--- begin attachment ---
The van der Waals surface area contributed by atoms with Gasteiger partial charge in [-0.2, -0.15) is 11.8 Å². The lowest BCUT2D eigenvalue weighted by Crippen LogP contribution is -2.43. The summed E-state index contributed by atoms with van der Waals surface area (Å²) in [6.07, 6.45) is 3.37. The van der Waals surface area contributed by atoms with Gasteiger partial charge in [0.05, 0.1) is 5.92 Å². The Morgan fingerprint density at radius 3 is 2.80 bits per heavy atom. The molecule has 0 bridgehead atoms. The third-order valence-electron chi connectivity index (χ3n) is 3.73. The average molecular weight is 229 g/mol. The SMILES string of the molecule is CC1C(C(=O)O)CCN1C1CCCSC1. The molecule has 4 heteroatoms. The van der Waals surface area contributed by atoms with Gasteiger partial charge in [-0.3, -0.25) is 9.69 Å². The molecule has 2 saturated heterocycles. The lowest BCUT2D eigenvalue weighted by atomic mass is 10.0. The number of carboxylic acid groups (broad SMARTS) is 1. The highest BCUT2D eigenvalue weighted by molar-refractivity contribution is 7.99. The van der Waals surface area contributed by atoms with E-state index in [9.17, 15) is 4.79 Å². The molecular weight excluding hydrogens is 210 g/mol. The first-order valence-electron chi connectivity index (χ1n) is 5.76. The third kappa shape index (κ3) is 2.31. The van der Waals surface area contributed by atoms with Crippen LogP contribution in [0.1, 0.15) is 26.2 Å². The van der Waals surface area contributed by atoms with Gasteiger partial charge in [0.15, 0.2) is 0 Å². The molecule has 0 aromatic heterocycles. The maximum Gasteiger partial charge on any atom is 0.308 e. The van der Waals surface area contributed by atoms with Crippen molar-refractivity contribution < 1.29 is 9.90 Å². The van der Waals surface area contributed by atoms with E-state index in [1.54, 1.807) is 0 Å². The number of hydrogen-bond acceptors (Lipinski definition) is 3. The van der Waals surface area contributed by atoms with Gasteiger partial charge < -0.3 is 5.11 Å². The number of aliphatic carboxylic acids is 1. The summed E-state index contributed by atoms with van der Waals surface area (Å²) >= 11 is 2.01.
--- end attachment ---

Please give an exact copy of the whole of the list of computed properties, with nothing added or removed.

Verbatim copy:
The van der Waals surface area contributed by atoms with Gasteiger partial charge in [-0.2, -0.15) is 11.8 Å². The lowest BCUT2D eigenvalue weighted by Crippen LogP contribution is -2.43. The summed E-state index contributed by atoms with van der Waals surface area (Å²) in [6.07, 6.45) is 3.37. The van der Waals surface area contributed by atoms with Gasteiger partial charge in [0.05, 0.1) is 5.92 Å². The Morgan fingerprint density at radius 3 is 2.80 bits per heavy atom. The molecule has 0 bridgehead atoms. The third-order valence-electron chi connectivity index (χ3n) is 3.73. The average molecular weight is 229 g/mol. The SMILES string of the molecule is CC1C(C(=O)O)CCN1C1CCCSC1. The molecule has 4 heteroatoms. The van der Waals surface area contributed by atoms with Gasteiger partial charge in [-0.3, -0.25) is 9.69 Å². The molecule has 2 saturated heterocycles. The lowest BCUT2D eigenvalue weighted by atomic mass is 10.0. The number of carboxylic acid groups (broad SMARTS) is 1. The highest BCUT2D eigenvalue weighted by molar-refractivity contribution is 7.99. The van der Waals surface area contributed by atoms with E-state index in [9.17, 15) is 4.79 Å². The molecular weight excluding hydrogens is 210 g/mol. The first-order valence-electron chi connectivity index (χ1n) is 5.76. The third kappa shape index (κ3) is 2.31. The van der Waals surface area contributed by atoms with Crippen LogP contribution in [0.1, 0.15) is 26.2 Å². The van der Waals surface area contributed by atoms with Gasteiger partial charge in [0.15, 0.2) is 0 Å². The molecule has 0 aromatic heterocycles. The maximum Gasteiger partial charge on any atom is 0.308 e. The van der Waals surface area contributed by atoms with Crippen molar-refractivity contribution < 1.29 is 9.90 Å². The van der Waals surface area contributed by atoms with E-state index in [1.54, 1.807) is 0 Å². The number of hydrogen-bond acceptors (Lipinski definition) is 3. The van der Waals surface area contributed by atoms with Gasteiger partial charge < -0.3 is 5.11 Å². The number of aliphatic carboxylic acids is 1. The summed E-state index contributed by atoms with van der Waals surface area (Å²) >= 11 is 2.01.